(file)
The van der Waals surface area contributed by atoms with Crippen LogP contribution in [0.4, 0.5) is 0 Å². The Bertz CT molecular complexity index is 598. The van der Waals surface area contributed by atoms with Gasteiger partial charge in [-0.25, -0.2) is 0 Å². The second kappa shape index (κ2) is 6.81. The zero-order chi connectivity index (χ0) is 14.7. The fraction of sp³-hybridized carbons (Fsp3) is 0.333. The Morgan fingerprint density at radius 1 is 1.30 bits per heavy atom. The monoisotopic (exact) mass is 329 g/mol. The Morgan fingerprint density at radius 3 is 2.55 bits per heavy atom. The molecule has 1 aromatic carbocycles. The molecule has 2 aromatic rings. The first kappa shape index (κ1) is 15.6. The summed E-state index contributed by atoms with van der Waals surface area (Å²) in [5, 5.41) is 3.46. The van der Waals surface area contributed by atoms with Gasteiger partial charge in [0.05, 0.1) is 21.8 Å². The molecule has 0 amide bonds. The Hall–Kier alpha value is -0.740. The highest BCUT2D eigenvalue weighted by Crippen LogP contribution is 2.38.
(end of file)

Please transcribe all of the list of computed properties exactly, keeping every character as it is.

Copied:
The van der Waals surface area contributed by atoms with Crippen LogP contribution in [0.4, 0.5) is 0 Å². The Bertz CT molecular complexity index is 598. The van der Waals surface area contributed by atoms with Gasteiger partial charge in [-0.25, -0.2) is 0 Å². The second kappa shape index (κ2) is 6.81. The zero-order chi connectivity index (χ0) is 14.7. The fraction of sp³-hybridized carbons (Fsp3) is 0.333. The Morgan fingerprint density at radius 1 is 1.30 bits per heavy atom. The monoisotopic (exact) mass is 329 g/mol. The Morgan fingerprint density at radius 3 is 2.55 bits per heavy atom. The molecule has 1 aromatic carbocycles. The molecule has 2 aromatic rings. The first kappa shape index (κ1) is 15.6. The summed E-state index contributed by atoms with van der Waals surface area (Å²) in [5, 5.41) is 3.46. The van der Waals surface area contributed by atoms with Gasteiger partial charge in [0.05, 0.1) is 21.8 Å². The molecule has 0 amide bonds. The Hall–Kier alpha value is -0.740. The highest BCUT2D eigenvalue weighted by Crippen LogP contribution is 2.38.